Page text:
Azerbaijan will not be excluded from Armenian-Turkish settlement process
Ankara believes Azerbaijan is an integral part of a solution to the problem in the Caucasus and says its exclusion from the process is out of the question, the Turkish "Hürriyet Daily News" newspaper reported with reference to the official sources.
With speculation abounding about the Obama administration's alleged quest to neutralize the Azerbaijan factor in the Turkish-Armenian normalization process, Ankara said it is out of the question for Turkey to be involved in any formulation that excludes Baku.
"It is unquestionable for Turkey to leave Azerbaijan out of the cycle in any manner," Foreign Ministry spokesman Burak Ozugergin told the Hürriyet Daily News on Monday.
Prime Minister Recep Tayyip Erdogan announced last week he would participate in an international nuclear security summit in Washington Apr.12-13, which took him a while to decide after a United States committee passed a resolution labeling the 1915 killings of Armenians as genocide, the paper reported.
But the margins of the summit will see diplomatic traffic between Turkey and Armenia to revive the stalled normalization process. Erdogan is expected to meet with Armenian President Serzh Sagsyan, and Foreign Minister Ahmet Davutoglu does not rule out a meeting with members of the Armenian diaspora. Although diplomats say the program is not yet clear, Erdogan may meet with U.S. President Barack Obama for brief talks on the Ankara-Yerevan reconciliation before April 24, a day of commemoration for the 1915 events when U.S. presidents deliver an annual message.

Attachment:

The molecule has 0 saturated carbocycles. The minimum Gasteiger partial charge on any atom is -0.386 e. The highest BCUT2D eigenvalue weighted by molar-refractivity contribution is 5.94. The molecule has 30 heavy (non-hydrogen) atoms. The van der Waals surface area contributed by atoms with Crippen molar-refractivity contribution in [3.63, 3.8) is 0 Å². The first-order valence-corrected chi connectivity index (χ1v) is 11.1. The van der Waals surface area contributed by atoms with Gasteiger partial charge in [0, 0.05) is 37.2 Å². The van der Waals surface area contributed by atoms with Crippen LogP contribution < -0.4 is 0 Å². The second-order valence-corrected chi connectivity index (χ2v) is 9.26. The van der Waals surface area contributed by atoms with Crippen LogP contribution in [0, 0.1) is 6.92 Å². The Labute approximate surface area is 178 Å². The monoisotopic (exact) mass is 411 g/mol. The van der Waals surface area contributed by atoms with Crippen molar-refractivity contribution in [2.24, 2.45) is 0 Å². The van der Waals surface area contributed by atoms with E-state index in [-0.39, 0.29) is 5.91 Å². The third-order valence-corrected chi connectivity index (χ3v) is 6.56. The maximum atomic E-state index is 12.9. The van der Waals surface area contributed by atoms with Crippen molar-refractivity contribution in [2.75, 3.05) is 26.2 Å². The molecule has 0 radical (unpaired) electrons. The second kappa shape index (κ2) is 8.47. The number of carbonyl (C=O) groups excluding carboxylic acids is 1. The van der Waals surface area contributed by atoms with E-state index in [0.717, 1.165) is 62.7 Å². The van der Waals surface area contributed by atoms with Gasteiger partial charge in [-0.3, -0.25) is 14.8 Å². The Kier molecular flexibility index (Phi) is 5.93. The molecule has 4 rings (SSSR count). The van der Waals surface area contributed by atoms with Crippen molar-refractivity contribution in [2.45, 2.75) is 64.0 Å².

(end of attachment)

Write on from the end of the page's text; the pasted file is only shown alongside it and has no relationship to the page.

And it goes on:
Azerbaijan's absence at the summit, however, is strengthening the argument of Washington's so-called plans to eliminate Azerbaijani pressure on Turkey, so that Ankara could take more progressive steps to normalize ties with Yerevan. Turkish diplomatic sources told the Daily News it is up to the host country, namely the United States in this case, to decide which country to invite to the summit. The diplomats added Azerbaijan's non-participation should not be interpreted as Baku's exclusion.
Heads of state and government from more than 40 countries are expected to attend the summit, the paper wrote.
"We have not announced the full list of participants to the international summit yet," U.S. Embassy spokesperson Deborah Guido-O'Grady told the Daily News when asked if Baku was invited.
She denied the reports over the alleged U.S. plan to exclude Baku from the Turkish-Armenian rapprochement as "incorrect."
"Azerbaijan and the United States work closely on a wide range of issues, including the Minsk process, as well as with other countries in the region including Turkey and Armenia," stated the spokesperson.